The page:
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One of the most significant impacts of the pandemic has been the isolation that so many people have experienced. Local psychologists report an increase in clients suffering from the anxiety and depression that such isolation can produce.

But there is one underreported, yet significant group that has been even more severely impacted by the pandemic and its resulting restrictions: people with life-threatening or chronic health conditions.

Imagine being someone with cancer, or debilitating diabetes, COPD or Parkinson’s disease. And then imagine not being able to leave your home, except for periodic doctor’s appointments — many of which gravitated online — as you face your illness and the fear of contracting COVID-19.

These folks are clients of ours at Pathways, A Healing Center.

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Our organization was established in 1988 to provide free wellness and complementary health care services and programs like acupuncture, grief circles, massage and guided movement to people with life-threatening and chronic illnesses.

As the early days of the pandemic forced the closing of our doors, we grappled with what to do, fearing that our clients would experience a high degree of isolation. In my 13 years of serving as Pathways executive director, we had never experienced a large-scale crisis like the one we were facing. Fortunately, with the full support of the staff and our board, we were able to launch a virtual services platform for our free wellness and complementary health care services and programs.

I was glad that we could pivot, yet I worried: Would this meet the needs of our unusual client base? Before the pandemic, our research showed that our in-person services significantly improved people’s quality of life by reducing pain, anxiety and fatigue.

Now two and half years into a pandemic that never seems to end — with each new variant more transmissible than the last — we wanted to understand how effective we were being at meeting our clients’ needs.

New research conducted by a researcher from the University of Arizona on the effectiveness of Pathways’ virtual service offerings shows that our virtual programs (Tai Chi, meditation, writing for healing and life coaching, to name just a few), like those offered in person (energy healing, yoga) achieved equally strong outcomes, positively and significantly impacting people’s quality of life.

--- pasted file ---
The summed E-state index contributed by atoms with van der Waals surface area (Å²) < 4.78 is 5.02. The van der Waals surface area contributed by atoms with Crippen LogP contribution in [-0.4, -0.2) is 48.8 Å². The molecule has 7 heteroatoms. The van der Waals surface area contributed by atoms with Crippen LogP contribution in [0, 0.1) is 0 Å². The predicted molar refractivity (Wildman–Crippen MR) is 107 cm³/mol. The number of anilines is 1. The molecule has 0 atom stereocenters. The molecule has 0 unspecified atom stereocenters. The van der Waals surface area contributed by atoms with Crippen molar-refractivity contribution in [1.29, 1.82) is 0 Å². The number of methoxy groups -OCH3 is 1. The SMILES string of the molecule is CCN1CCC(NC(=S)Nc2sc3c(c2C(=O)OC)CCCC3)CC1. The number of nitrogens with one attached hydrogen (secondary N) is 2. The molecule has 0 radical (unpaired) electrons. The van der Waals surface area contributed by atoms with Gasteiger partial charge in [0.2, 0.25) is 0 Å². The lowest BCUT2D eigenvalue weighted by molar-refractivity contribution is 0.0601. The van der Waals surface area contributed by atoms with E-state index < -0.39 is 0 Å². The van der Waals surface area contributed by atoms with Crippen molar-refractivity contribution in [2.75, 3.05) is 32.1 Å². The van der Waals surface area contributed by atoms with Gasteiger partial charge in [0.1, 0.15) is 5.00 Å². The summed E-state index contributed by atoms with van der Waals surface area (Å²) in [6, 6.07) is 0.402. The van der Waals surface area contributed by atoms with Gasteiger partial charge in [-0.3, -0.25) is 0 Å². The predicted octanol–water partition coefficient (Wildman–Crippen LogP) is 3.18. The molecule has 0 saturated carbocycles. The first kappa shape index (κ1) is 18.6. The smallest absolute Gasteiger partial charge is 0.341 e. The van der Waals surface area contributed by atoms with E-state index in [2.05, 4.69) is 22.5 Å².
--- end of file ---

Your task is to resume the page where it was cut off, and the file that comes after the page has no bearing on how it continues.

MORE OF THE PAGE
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The new research findings — currently under peer review and slated to be published later this year — showed Pathways participants progressing from depressed to joyful and overwhelmed to empowered, plus 16 more before-and-after pairings such as hopeless to hopeful and broken to whole. Positive shifts like these are associated with healthy lifestyle changes for disease management, pain reduction and fewer hospitalizations.

Tim ThorpeResearchers concluded that: “The successful shift to virtual programming, with similar outcomes of positive change, suggests that a mixed model of virtual plus in-person programming in the future may expand the reach of integrative services, beyond the limitations of previous programming.”

But it’s not just in the research; our numbers also tell the same story. In 2020, 4,088 services were scheduled through Pathways’ virtual programming platform; in 2021, 5,345 services were scheduled ­— a 31% increase in virtual services usage. And so far in 2022, that trend is continuing, with an 18% increase this June compared to last June.

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“Pathways offered me a space to be with other people who were also suffering, learning and healing,” said Kate Jackson, a cancer survivor and former Pathways participant who switched careers to be a health and wellbeing coach after her cancer diagnosis and now leads Pathways classes. “Accessibility is what’s key. People with chronic and terminal illnesses often don’t feel well — but virtual services mean they don’t have to leave home to stay connected and receive support and care.”

As the latest phase of the pandemic continues to escalate, it’s important to let people with chronic or life-threatening illnesses who are feeling the effects of isolation know that they are not alone. And that there is a free resource available to them, and it’s right here at http://www.pathwaysminneapolis.org.

In person or online, we are — and will be — here for them. 

Tim Thorpe is the executive director at Pathways, A Healing Center.

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Tags: topics 2022 election covid 19 people’s quality of life people’s quality people with life threatening people with chronic virtual programming executive director virtual services a healing center community voices the pandemic isolation services new research our clients anxiety increase